The amended complaint then sets forth 144 separate claims, one for each plaintiff or group of plaintiffs. Each claim is expressed in one paragraph, which realleges all previous allegations of the amended complaint and sets forth the date when each plaintiff (or group of plaintiffs) purchased BernzOmatic common stock, the price at which he purchased it, whether or not he still holds it, and if not, the date on which and the price at which he sold it.

Defendants assert that the amended complaint does not state a claim for relief under Section 10(b) of the Act (15 U.S.C. § 78j(b), and Rule 10b-5 thereunder (17 C.F.R. § 240.10b-5) because it does not charge deception "in connection with the purchase or sale of any security." The argument is that there is no allegation that any plaintiff purchased the particular shares of stock which defendants sold on the over-the-counter market, and hence there is no privity of contract between the parties.

The cases upon which defendants rely, in which complaints were held insufficient, are distinguishable. In Joseph v. Farnsworth Radio & Television Corp., 99 F. Supp. 701 (S.D.N.Y.1951), aff'd per curiam, 198 F.2d 883 (2d Cir. 1952), defendants' sales on the open market took place during a period earlier than plaintiffs' purchases, hence plaintiffs could not have been the purchasers of the stock which defendants sold. Moreover, the complaint did not allege that plaintiffs relied in purchasing their stock upon defendants' misrepresentations. Judge Sugarman said that there must be "a semblance of privity" (99 F.Supp. at 706).

In Meisel v. North Jersey Trust Co., 218 F. Supp. 274 (S.D.N.Y.1963), the complaint did not charge that the moving defendant had made any misrepresentation which induced plaintiff to purchase stock from a third party.

In Heit v. Weitzen, 260 F. Supp. 598 (S.D.N.Y.1966), although the complaint alleged that defendants put out an annual report of the corporation which was false and misleading, and that plaintiffs relied upon this report in purchasing securities of the corporation in the open market, there was no allegation that defendants sold those securities or that they sold any other securities of the corporation.

Howard v. Levine, 262 F. Supp. 643 (S.D.N.Y.1965), involved the same corporation and the same factual situation as that in Heit v. Weitzen. Again, there was no allegation that defendants had sold any securities of the corporation.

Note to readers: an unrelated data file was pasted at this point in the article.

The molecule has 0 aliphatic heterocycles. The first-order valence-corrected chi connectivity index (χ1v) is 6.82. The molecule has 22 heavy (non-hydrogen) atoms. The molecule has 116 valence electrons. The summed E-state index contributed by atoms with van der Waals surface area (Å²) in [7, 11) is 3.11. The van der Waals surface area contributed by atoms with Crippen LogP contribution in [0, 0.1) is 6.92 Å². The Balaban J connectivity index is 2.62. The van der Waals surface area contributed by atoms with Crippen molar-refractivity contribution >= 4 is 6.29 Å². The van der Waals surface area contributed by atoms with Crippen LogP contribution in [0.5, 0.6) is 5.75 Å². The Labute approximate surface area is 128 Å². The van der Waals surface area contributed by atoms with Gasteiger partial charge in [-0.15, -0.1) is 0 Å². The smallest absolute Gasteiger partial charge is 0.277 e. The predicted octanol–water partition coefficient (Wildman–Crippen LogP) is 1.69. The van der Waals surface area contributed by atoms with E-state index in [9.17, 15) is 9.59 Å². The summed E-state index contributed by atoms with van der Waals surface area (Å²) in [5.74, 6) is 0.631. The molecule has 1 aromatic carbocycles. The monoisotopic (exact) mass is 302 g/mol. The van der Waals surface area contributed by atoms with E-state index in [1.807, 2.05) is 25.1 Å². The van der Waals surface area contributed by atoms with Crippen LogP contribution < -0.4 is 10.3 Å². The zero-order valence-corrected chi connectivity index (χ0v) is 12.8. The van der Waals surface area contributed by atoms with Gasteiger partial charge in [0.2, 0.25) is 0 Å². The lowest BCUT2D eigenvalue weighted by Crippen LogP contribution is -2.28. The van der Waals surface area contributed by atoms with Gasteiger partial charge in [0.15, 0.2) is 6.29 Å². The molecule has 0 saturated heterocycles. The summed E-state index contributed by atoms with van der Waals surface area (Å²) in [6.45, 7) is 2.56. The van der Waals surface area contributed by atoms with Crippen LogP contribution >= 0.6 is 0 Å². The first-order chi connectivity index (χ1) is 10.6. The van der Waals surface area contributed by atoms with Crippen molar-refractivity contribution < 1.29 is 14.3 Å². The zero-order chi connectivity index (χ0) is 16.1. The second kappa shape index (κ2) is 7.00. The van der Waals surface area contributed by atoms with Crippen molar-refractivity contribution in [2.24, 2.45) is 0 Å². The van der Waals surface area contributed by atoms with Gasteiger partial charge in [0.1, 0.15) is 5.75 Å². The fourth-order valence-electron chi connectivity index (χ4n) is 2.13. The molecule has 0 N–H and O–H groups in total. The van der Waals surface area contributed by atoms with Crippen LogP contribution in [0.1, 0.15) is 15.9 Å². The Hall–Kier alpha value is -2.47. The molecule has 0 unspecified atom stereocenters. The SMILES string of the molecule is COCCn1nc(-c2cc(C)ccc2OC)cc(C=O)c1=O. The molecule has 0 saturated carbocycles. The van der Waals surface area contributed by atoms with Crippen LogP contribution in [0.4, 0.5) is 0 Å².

To my mind the difference between the complaints in these other cases and the present amended complaint is significant. It requires a difference in result. Here, the amended complaint charges that defendants deliberately misrepresented facts in order to deceive members of the public, including plaintiffs, and in order to induce them to buy stock which defendants were engaged in selling. In other words, the charge in substance is that defendants, by false representations, unloaded their stock on the public, including plaintiffs. In my opinion, this sufficiently alleges deception in connection with the sale of a security within the meaning of Section 10(b) and *304 Rule 10b-5. The line may properly be drawn between this case and cases like Heit and Howard in which defendants never sold any stock.

It may be that some of the plaintiffs in the present case will be able to prove that the securities they purchased were the very same securities that some of the defendants sold. But even if they cannot prove this, I believe that they are entitled to recover if they can prove the allegations of their complaint.

A requirement of privity of contract in Section 10(b) cases has been criticized. See 3 Loss, Securities Regulation (2d ed. 1961) 1767, et seq.

Some courts have not insisted upon it. Cochran v. Channing Corp., 211 F. Supp. 239 (S.D.N.Y.1962). See Fischman v. Raytheon Mfg. Co., 188 F.2d 783 (2d Cir. 1951).